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38.1 The Post-COSTAR Point Spread Function
The post-COSTAR point spread function (PSF) has a sharp core and weak wings. Observations through the SSA show a Gaussian core with a FWHM of 0.975 diodes and wings that fall off (in intensity) as r-3 at radii larger than 1 arcsec. When this measured profile is deconvolved from the square SSA aperture, we find a sharp core with a FWHM of about 0.375 diodes-this amounts to about 0.08 arcsec. For a detailed description of the analysis of the PSF please see, Robinson, R. "Investigating the Post-COSTAR Point Spread Function for the GHRS" in Calibrating Hubble Space Telescope: Post Servicing Mission, 1995.
During preflight testing of COSTAR, the GHRS mirrors were contaminated by fine dust particles. Light scattering was expected to be a problem at the radial distance of 2 to 3 arcsec. The first Servicing Mission Orbital Verification (SMOV) observations agreed moderately with the light scattering theoretical expectations. Special observations were obtained in Cycle 4 and 5 to measure this scattered light.
The observing plan for the special observations was to center up on the target star, back off 0.2 arcsec, and scan across the star out to a radial distance of 3.0 arcseconds. The first dwell position at radial distance of -0.2 arcsec from the SSA acquisition position was chosen so the scan would sample both sides of the PSF. A scan with nine dwell positions was defined. The target was centered in the SSA with an ACQ/PEAKUP before the start of each SCAN. Three SCANs were obtained, two were in the -x direction at a wavelengths of 1400 Å and 2700 Å and one was in the +y direction at 2700 Å. A previous scan in y at 1400 Å already existed.
The light entering the FOC (OTA+COSTAR) is a close match to the light entering the GHRS. Model FOC PSF images were created using TinyTim. Models were created to match the GHRS 1400 Å (FOC F140M filter) and the 2700 Å (FOC F278M filter) observations, see Figure 38.1 in which model profiles are offset by one pixel. The FOC model PSF pixel scale is 0.0143 arcsec/pixel (f/96). A square aperture (15 pixels on a side) was walked across the model PSF images to match the scan positions of the GHRS observations. A plot of the sum of the counts in this aperture at each position should represent the measured PSF envelope extracted from the GHRS observations. The model points were scaled to match the GHRS second dwell position points.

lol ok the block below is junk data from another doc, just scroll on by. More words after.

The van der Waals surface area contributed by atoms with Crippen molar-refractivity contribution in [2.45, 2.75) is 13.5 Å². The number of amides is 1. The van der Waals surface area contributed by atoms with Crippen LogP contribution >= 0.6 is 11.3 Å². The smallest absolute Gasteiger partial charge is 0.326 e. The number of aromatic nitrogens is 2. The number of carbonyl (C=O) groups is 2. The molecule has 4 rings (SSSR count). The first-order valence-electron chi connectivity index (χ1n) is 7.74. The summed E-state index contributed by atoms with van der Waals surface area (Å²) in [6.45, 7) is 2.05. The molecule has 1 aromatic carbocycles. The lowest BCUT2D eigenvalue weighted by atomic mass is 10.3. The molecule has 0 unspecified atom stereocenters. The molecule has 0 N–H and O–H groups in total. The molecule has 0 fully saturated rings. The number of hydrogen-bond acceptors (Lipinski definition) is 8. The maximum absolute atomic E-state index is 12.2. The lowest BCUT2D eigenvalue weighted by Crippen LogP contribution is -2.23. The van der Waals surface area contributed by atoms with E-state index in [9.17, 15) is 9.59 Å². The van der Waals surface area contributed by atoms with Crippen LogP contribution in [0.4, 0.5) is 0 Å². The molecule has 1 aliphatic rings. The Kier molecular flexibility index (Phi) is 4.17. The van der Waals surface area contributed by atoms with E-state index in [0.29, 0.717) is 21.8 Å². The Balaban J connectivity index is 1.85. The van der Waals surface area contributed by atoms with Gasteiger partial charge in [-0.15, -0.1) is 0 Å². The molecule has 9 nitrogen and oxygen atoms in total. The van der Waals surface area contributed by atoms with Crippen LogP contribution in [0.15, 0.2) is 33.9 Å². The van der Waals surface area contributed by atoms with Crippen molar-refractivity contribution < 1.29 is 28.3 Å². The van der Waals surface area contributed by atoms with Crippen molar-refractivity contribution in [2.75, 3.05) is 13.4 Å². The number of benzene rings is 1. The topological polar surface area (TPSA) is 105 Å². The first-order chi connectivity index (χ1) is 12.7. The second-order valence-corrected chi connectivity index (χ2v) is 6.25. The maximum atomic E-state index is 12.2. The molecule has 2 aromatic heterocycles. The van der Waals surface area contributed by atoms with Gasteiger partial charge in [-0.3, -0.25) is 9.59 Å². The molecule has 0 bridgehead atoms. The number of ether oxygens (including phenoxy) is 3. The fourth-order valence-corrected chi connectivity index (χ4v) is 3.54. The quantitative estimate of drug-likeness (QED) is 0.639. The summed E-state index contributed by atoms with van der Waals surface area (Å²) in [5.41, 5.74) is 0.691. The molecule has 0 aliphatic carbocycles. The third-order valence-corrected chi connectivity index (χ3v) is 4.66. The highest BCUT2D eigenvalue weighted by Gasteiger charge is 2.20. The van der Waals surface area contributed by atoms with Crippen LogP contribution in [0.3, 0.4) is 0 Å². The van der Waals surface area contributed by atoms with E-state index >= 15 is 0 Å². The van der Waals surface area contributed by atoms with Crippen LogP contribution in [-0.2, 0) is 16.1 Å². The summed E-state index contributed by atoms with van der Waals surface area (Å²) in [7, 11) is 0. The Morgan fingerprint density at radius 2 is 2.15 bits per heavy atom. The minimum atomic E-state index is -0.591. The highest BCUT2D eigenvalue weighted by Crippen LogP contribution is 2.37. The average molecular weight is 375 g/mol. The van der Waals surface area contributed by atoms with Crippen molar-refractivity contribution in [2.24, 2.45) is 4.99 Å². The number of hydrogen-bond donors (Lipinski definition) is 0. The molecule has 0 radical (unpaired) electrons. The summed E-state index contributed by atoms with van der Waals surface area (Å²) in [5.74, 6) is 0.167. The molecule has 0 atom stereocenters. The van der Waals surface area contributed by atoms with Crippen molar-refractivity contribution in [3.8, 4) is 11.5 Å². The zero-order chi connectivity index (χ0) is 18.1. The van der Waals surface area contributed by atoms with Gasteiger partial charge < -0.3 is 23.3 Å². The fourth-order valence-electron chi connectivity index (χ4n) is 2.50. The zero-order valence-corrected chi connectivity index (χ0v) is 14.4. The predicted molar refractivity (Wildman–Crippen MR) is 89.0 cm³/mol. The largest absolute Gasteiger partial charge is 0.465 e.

A good match was found between the FOC model scan points and the first four GHRS dwell positions in each scan. Beyond dwell position #4 (1.0 arcsec), the counts in the model scan continue to fall off in intensity while the counts in the GHRS scan level off. The GHRS profile beyond 1.0 arcsec suggests higher scattered light than is predicted by the FOC PSF model. It is unlikely that these profile wings are due to detector noise because the counts detected are significant and well above normal background levels.
The FOC model fit, of course, is not intended to represent the actual GHRS PSF, but instead to determine the position of the star relative to the GHRS scan. However, comparisons of the FOC model scans with the actual GHRS scans do show some similarities as well as some discrepancies that are worth noting.
First, the -x-axis scans indicate the GHRS PSF within the region <1.0 arcsec is slightly broader at 1400 Å than at 2700 Å. This broadening of the profile may be due to a halo effect at 1400 Å that is not present at 2700 Å. This broadening appears to be in both the actual GHRS scans and the FOC model scans which suggests it is possibly related to the COSTAR optics. The 1400 Å scan starts to diverge from the FOC model at ~1.0 arcsec, while the 2700 Å scan tracks the FOC model scan out to a distance of ~1.4 arcsec before diverging from the model scan. This would indicate the onset of scattering is more pronounced at 1400 Å than at 2700 Å.
Second, the +y-axis scan at 2700 Å shows a narrower inner core to the profile compared to the -x-axis scan profiles. This result is possibly due to the inferred large offset (~0.050 arcsec) introduced in the positioning of the +y-axis spatial scan. This only indicates the target star was more centered in the aperture at dwell position #2 for the +y-axis scan than for the -x-axis scans. If the +y-axis and -x-axis scans at 2700 Å are overlaid and moved vertically so as to match the counts at dwell position #4, the fall off in the profiles are nearly identical. This suggests the far wings of the PSF are symmetrical at 2700 Å. The -x-axis scan, which has better positioning to measure the wings of the PSF, is a good indicator of the fall off in the wings of the GHRS PSF.
The observations at both 1400 and 2700 Å demonstrate that the GHRS PSF has extended wings. These do not rise above the expected (FOC) level until one is at about 1% of the peak intensity for a star, therefore these wings are unlikely to contaminate the spectrum of a nearby star in a significant way except when there is a large (~5 magnitude) difference in brightness. The information provided in the figures and tables should allow a first-order correction to be made in such cases if spectra of both objects exist.
Figure 38.1: Observed GHRS Profiles vs. TinyTim Models From FOC Parameters
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Last updated: 06/30/98 11:12:21